The NSW Government recently established a A$50 million ‘Pumped Hydro Recoverable Grants Program’ to support developers undertaking feasibility studies for pumped hydro projects within the State. At the same time the NSW Government is offering Long Term Energy Services Agreements as part of the development of its REZs which will provide long term financial support for pumped hydro project developers through a competitive process commencing in 2022.  

In September 2022, the Queensland Government announced its intention to establish the largest pumped hydro scheme in the world. Currently, Queensland has one operational pumped hydro plant however, under its A$62 billion ‘Energy and Jobs Plan’, Queensland intends to invest A$12 billion to establish two pumped hydro projects at Pioneer-Burdekin and Borumba Dam by 2035. These plants will have a collective 5GW capacity and are expected to play a pivotal role in helping achieve Queensland’s targets of 80% renewable by 2035.

Future Changes

ESB Post-2025 Reforms of the NEM

We expect that the next 5 to 10 years will bring major changes to the shape of the Australian energy market. The changes will be driven by the ongoing exit of traditional thermal generators, the proliferation of additional renewable generation and major investment in transmission and energy storage infrastructure.

From a regulatory standpoint the extent of the potential change is outlined in the ESB’s 2021 ‘Post-2025 Market Design Directions Paper’ which sets out various options to redesign the NEM and facilitate the energy transition.

The ESB proposed four interrelated reform pathways:

  • resource adequacy – reforms designed to incentivise the provision of a mix of energy resources and ensuring sufficient storage capacity and reserves are established to support the closure of thermal plants;
  • essential system services – ensuring essential services which support the grid such as operating reserves and frequency control are properly procured, valued and dispatched;
  • integration of distributed energy resources – unlocking the potential of small-scale distributed energy or ‘customer-side resources’ such as rooftop solar and increasing the participation of consumers in the NEM; and
  • access and transmission –delivering additional network capacity, ensuring efficient use of network infrastructure as well as coordinating new renewable generation including developing REZs.

The breadth and depth of the reforms under consideration are significant. Two in particular stand out as having material ramifications for the energy sector.

Capacity Market

In June 2022, the ESB published a draft high-level design to introduce a capacity mechanism for the NEM.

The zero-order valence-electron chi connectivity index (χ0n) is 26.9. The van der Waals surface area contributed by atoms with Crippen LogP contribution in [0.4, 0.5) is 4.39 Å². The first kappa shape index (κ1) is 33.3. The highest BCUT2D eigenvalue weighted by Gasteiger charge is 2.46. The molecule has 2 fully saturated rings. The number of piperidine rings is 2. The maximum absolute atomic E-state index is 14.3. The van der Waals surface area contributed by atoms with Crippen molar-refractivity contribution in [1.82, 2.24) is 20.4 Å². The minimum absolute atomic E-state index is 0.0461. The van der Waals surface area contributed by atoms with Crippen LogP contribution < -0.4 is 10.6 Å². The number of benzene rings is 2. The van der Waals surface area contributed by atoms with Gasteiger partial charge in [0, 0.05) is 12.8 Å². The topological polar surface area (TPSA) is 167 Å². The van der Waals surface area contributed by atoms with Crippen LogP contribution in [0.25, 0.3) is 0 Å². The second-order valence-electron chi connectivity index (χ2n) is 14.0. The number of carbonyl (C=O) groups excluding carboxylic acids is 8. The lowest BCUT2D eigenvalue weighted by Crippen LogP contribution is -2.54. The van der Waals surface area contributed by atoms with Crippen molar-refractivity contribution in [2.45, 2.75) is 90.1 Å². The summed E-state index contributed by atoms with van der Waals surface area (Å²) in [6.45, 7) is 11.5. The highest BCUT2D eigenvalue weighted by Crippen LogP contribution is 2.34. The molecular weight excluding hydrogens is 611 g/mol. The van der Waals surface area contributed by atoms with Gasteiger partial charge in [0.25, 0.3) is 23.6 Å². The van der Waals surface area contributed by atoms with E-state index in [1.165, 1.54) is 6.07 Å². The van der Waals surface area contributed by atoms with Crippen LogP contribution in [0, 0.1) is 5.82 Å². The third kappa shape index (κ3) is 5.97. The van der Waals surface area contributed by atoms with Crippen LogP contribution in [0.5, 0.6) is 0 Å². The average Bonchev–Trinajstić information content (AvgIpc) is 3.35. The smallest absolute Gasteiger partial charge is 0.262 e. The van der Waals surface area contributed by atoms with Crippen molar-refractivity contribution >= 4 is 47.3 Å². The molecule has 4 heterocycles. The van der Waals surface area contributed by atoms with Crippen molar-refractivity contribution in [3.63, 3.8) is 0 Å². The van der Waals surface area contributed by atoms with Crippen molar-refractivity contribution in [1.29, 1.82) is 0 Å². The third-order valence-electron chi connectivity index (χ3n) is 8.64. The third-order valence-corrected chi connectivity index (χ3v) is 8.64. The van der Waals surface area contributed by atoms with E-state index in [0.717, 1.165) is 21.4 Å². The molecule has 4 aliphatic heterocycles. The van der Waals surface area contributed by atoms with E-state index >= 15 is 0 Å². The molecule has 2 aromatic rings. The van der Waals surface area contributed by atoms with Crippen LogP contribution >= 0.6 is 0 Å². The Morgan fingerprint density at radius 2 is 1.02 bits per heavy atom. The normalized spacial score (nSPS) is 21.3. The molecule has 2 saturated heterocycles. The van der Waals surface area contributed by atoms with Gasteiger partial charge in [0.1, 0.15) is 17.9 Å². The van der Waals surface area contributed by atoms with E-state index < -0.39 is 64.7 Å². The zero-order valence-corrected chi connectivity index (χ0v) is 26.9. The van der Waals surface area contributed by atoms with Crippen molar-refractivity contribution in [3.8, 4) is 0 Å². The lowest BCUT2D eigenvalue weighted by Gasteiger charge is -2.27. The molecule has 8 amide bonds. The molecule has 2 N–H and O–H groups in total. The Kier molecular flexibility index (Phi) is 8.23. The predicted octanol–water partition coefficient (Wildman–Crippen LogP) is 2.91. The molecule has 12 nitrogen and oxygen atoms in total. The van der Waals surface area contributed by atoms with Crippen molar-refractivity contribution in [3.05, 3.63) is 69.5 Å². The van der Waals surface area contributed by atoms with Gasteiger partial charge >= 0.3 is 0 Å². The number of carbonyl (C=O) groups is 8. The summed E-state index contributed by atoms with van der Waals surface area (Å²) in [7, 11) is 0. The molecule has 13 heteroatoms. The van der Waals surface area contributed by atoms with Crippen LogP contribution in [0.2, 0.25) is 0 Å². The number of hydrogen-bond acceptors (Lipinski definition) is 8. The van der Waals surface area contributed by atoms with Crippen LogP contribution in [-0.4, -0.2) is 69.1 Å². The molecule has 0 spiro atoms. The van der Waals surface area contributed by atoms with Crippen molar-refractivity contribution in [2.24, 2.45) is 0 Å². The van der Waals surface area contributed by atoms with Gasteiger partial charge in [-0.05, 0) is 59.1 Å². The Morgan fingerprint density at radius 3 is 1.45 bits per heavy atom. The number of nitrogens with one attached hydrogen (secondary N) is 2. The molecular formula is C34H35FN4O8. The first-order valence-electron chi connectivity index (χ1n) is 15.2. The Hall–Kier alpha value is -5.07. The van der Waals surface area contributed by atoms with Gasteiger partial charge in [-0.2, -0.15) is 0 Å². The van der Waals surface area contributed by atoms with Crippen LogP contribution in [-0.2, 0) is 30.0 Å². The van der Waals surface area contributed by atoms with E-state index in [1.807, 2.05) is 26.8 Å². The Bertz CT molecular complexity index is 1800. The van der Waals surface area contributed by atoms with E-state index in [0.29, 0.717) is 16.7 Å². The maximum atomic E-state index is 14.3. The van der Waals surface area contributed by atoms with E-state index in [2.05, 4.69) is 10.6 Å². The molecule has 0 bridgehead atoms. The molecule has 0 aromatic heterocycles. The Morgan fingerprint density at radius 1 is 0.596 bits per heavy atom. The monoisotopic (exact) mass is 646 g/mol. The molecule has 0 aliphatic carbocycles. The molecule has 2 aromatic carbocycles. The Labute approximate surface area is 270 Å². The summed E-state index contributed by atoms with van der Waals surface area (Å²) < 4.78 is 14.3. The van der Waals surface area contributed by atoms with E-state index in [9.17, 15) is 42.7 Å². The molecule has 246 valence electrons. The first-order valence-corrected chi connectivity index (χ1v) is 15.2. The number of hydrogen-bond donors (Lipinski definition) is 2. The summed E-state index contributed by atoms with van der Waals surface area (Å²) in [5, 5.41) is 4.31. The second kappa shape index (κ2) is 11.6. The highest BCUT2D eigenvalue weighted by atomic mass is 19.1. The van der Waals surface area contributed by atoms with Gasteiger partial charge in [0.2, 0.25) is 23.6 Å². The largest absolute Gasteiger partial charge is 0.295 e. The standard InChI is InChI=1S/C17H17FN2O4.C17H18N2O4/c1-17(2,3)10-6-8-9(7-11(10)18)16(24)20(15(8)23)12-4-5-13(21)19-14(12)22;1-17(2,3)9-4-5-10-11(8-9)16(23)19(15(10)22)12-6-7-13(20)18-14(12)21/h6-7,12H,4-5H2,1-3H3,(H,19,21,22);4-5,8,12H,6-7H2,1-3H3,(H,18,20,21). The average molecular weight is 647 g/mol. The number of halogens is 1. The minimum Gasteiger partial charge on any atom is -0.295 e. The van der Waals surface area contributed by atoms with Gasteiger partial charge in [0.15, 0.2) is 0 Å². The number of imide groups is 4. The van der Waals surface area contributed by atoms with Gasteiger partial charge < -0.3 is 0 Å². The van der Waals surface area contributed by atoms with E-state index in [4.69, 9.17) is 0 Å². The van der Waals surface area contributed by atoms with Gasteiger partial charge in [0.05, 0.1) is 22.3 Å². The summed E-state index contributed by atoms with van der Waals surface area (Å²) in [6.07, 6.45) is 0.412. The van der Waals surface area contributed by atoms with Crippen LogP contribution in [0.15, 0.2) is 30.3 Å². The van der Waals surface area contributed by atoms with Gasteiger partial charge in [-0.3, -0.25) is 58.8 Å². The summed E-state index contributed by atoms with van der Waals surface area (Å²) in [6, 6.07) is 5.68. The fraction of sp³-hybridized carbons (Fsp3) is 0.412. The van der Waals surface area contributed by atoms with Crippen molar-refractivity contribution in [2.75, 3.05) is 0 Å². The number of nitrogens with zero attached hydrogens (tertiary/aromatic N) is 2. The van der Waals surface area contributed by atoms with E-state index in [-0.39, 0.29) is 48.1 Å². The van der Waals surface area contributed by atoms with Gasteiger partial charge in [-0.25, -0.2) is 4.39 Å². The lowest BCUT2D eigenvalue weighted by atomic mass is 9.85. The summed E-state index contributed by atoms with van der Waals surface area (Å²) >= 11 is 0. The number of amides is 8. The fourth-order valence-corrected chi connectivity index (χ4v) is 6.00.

The introduction of a capacity mechanism will allow generators to receive payment for their ability to have capacity available when required and establish a capacity market which pays generators for the energy produced as well as their installed capacity. This is anticipated to enhance the NEM’s predictability and reliability.

The ESB’s design was informed by various international examples as well as Western Australia’s ‘Reserve Capacity Mechanism’.

Some key features of the draft design include:

  • permitting the participation of all new and existing generators including coal-fired generators and renewable energy providers. However, State and Territory governments will have the final decision on which energy sources can participate in the capacity market;
  • a centralised procurement processes whereby AEMO will be responsible for forecasting capacity requirements and will recover costs from consumers through retailers; and
  • providers will be issued capacity certificates and be required to meet certain performance obligations to receive capacity payments.

The final design of the capacity market is expected to be delivered by the ESB in 2023 and if approved,


Finally, under its Post-2025 Reform ‘access and transmission’ pathway, the ESB was tasked with developing a framework to support the development and integration of REZs.

To address AEMO’s concerns that increasing new generation might worsen congestion (when the network does not have sufficient capacity to transport all electricity produced in an area to other regions where it is required), the ESB proposed a ‘congestion management model’ (CMM) in 2021.

This model attempts to address the emerging congestion management needs of the system by helping generators prioritise network considerations when determining where to build. This involves imposing congestion charges on all significant generators and providing rebates to eligible generators including those in REZs.

However, upon considering negative stakeholder feedback in 2022, the ESB has decided to pursue a hybrid ‘congestion zone/connection fee-based’ model to balance concerns surrounding investor flexibility with the need to prevent congestion. The ESB will continue working with stakeholders to develop a preferred design model to recommend to Energy Ministers.

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Last updated 01/01/2023